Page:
Why can’t we get it up?
If you're reading this column on your production floor, look up over your presses or extruders. What do you see? If your facility is like most operations, the answer is "air," and lots of it.
If you’re reading this column on your production floor, look up over your presses or extruders. What do you see? If your facility is like most operations, the answer is “air,” and lots of it.
Most manufacturing operations built in the last 40 or so years took advantage of cheap suburban industrial land and sprawled to accommodate lines.
But there was a time before widespread injection molding, when factories were vertical, occupying multiple floors. I recall touring a textile plant as a little boy and marvelling at how semi-finished goods travelled down chutes from department to department until completed garments were shipped out on the bottom floor. The system used gravity as a free conveyor.
Now imagine if we reinvented the injection molding machine to be vertical. I know, vertical machines exist, but I mean really big L/D presses standing maybe five meters high. The floor footprint of a big vertical could be 25 per cent or less than a horizontal machine, and the mold opening could be accessed from four sides. Theoretically, you could also degate, assemble and/or pick from one side and load from another with easy access to the mold. Pulling a screw would be safer, since it would be suspended vertically, and screws could be handled with a trolley crane system — much cheaper than a forklift — and stored in an overhead “cassette” for quick changeover. Use a mezzanine at the upper level to move Gaylords of resin to press side without disturbing the flow of molded parts below.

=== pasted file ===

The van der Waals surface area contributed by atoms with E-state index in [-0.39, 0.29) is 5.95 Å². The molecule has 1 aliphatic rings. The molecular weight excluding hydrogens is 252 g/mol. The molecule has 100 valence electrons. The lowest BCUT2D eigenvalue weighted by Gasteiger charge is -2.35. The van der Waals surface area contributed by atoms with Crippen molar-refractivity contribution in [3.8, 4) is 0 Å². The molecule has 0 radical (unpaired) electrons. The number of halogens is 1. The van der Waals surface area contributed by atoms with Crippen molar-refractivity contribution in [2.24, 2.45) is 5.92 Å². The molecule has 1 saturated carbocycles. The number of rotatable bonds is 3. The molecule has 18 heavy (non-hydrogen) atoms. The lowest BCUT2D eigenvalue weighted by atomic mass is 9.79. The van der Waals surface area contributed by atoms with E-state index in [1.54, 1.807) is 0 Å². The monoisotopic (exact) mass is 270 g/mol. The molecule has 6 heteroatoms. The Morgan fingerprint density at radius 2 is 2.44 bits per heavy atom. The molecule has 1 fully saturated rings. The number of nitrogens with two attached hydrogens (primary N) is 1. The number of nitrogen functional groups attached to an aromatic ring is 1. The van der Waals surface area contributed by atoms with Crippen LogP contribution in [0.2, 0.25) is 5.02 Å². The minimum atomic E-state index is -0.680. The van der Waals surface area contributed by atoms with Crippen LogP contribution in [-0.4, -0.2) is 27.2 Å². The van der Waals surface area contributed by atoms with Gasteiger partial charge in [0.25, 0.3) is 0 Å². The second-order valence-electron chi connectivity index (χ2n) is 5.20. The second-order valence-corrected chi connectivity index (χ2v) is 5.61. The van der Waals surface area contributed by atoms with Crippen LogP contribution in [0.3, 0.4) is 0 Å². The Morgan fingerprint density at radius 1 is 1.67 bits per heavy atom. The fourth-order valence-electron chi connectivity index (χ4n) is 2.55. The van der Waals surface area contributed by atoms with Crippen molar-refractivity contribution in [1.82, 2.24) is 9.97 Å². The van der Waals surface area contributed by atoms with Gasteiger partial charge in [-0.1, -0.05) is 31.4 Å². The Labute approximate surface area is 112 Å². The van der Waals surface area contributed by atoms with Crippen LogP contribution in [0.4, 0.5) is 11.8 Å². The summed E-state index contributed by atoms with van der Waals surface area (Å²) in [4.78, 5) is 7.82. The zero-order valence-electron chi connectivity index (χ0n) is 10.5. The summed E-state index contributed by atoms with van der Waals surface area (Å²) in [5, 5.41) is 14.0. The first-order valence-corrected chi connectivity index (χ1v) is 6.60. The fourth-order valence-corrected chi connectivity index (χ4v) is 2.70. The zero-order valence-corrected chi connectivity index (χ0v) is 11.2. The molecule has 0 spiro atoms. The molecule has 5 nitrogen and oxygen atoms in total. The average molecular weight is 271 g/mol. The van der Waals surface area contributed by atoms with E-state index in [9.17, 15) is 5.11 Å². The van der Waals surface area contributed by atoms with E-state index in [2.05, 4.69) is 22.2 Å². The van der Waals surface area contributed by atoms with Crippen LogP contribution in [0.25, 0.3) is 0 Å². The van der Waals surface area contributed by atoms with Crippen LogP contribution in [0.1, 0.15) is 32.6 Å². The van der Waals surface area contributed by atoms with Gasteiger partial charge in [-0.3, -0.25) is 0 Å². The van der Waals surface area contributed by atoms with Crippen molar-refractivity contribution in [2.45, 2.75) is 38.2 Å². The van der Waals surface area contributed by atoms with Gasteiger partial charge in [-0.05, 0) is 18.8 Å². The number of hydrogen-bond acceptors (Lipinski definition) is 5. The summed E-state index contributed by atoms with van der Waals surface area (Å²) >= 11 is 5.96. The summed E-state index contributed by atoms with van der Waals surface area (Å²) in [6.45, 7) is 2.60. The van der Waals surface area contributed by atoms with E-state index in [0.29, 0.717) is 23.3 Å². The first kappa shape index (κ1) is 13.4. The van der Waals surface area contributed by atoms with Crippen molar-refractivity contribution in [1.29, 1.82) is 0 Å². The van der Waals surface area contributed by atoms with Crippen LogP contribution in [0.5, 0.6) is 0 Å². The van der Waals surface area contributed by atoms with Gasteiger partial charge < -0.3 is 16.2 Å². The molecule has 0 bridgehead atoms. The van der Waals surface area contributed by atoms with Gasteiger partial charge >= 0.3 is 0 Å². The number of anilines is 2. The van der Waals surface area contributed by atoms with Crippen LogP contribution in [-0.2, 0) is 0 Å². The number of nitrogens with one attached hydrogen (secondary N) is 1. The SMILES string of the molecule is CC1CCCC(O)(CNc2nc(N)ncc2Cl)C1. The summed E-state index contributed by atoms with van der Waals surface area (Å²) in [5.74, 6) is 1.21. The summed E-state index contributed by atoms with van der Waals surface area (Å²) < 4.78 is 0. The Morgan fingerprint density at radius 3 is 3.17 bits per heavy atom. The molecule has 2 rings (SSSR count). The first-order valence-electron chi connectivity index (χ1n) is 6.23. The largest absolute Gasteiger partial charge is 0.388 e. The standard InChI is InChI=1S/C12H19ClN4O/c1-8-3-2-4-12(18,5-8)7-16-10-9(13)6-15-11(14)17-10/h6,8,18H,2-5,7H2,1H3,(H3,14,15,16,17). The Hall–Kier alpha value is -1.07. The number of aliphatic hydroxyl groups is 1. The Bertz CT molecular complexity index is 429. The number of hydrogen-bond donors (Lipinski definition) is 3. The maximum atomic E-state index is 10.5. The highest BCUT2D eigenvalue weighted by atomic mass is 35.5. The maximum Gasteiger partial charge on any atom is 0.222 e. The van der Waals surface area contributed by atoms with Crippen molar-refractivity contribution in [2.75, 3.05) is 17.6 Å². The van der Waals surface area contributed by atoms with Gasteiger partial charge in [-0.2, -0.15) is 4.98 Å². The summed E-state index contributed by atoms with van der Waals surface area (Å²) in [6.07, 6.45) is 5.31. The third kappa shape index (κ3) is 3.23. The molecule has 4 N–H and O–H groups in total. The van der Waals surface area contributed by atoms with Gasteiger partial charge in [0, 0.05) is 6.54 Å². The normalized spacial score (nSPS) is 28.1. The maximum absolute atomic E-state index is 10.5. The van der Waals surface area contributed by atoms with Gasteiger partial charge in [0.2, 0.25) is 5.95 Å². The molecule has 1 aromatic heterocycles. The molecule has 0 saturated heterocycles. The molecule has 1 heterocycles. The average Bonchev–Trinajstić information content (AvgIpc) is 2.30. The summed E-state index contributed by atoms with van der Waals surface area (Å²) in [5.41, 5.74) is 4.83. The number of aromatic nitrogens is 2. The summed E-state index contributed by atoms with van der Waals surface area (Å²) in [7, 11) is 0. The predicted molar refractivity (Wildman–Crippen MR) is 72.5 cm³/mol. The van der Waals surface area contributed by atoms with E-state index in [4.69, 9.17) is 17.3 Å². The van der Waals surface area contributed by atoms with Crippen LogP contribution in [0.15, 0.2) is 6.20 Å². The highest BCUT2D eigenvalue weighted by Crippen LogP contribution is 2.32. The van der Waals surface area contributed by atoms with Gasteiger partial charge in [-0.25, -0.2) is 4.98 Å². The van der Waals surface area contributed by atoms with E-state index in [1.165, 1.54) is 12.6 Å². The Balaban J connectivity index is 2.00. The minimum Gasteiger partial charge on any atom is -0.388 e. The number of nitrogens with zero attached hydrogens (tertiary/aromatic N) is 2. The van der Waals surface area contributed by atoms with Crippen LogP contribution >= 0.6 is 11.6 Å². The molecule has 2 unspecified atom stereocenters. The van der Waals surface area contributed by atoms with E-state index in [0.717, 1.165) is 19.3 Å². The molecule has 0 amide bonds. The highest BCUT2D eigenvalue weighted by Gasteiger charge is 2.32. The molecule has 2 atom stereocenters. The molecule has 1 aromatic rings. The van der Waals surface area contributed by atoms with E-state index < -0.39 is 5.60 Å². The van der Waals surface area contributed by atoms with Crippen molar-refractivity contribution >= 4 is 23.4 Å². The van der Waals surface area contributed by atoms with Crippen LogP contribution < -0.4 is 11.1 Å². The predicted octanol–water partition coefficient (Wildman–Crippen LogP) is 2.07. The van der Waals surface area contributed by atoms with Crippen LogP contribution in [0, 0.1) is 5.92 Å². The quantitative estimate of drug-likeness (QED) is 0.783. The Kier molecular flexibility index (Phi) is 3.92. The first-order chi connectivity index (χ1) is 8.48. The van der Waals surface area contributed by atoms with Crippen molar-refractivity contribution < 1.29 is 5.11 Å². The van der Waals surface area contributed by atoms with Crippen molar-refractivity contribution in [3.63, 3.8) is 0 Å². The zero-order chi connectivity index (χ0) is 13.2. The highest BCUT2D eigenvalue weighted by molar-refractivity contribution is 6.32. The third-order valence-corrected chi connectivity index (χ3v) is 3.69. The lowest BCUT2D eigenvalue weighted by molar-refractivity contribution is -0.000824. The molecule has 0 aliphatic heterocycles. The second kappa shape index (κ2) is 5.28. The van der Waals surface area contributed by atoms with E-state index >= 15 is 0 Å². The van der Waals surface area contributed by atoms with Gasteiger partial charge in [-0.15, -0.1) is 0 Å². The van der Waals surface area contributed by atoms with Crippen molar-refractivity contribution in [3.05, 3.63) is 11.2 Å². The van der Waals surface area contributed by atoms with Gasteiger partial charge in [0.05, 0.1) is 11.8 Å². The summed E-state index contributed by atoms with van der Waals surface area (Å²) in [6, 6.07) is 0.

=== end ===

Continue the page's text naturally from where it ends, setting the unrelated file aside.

The best part is that the overhead space is already there, unused and threatening to get larger as warehousing/shipping departments rack in higher tiers to free up floor space.
The blown film community knows all about the big production/small area philosophy. Granted, the nature of blown film — i.e. it’s hard to blow a symmetrical bubble sideways — means that they’re stuck with tall equipment, but look at their throughput from a given amount of floor space. It’s impressive.
And there are other advantages to going upward. A multi-tier production floor allows power distribution to be optimized vertically, too. Heavy current for all-electric or hybrid machines, for example, could be restricted to the upper level, with moderate load devices like robotics, conveyors and chillers living on the “second floor” for lower installation and retrofit costs. Linear resin convey distances could be similarly minimized, along with shorter and more energy-efficient bulk line runs.
The split-level approach also allows different climate control set-ups for each level. Need dust-free humidity controlled air for a finishing process? Why build a separate area when you can simply drop the product from hot and noisy upstairs to cleaner conditions below?
This would be “pie in the sky” except that it was done for about half of the Industrial Revolution with great success. The main reason you don’t see it in urban Canada anymore is because those multi-floor industrial buildings are in high demand as “cool” loft space. It seems that we’ll live in a vertical factory, but not make money in one. However, as land prices and frontage-based taxes climb, going vertical is worth a second look.